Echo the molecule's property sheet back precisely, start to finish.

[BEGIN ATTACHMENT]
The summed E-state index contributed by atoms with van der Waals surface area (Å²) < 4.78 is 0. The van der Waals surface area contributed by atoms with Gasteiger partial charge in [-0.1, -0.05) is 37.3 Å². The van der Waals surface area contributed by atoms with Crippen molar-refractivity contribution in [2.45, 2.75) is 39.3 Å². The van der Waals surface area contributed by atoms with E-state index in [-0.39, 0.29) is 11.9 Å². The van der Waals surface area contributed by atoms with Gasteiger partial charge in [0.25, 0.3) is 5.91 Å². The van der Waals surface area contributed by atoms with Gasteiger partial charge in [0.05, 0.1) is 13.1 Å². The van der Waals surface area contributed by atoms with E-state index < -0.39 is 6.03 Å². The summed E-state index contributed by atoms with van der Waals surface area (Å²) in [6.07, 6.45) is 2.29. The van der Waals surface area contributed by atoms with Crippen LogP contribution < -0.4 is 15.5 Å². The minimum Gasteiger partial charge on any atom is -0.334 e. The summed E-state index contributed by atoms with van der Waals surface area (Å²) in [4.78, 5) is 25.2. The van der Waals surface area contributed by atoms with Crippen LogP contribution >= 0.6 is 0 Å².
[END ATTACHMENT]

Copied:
The summed E-state index contributed by atoms with van der Waals surface area (Å²) < 4.78 is 0. The van der Waals surface area contributed by atoms with Gasteiger partial charge in [-0.1, -0.05) is 37.3 Å². The van der Waals surface area contributed by atoms with Crippen molar-refractivity contribution in [2.45, 2.75) is 39.3 Å². The van der Waals surface area contributed by atoms with E-state index in [-0.39, 0.29) is 11.9 Å². The van der Waals surface area contributed by atoms with Gasteiger partial charge in [0.25, 0.3) is 5.91 Å². The van der Waals surface area contributed by atoms with Gasteiger partial charge in [0.05, 0.1) is 13.1 Å². The van der Waals surface area contributed by atoms with E-state index < -0.39 is 6.03 Å². The summed E-state index contributed by atoms with van der Waals surface area (Å²) in [6.07, 6.45) is 2.29. The van der Waals surface area contributed by atoms with Crippen LogP contribution < -0.4 is 15.5 Å². The minimum Gasteiger partial charge on any atom is -0.334 e. The summed E-state index contributed by atoms with van der Waals surface area (Å²) in [4.78, 5) is 25.2. The van der Waals surface area contributed by atoms with Crippen LogP contribution >= 0.6 is 0 Å².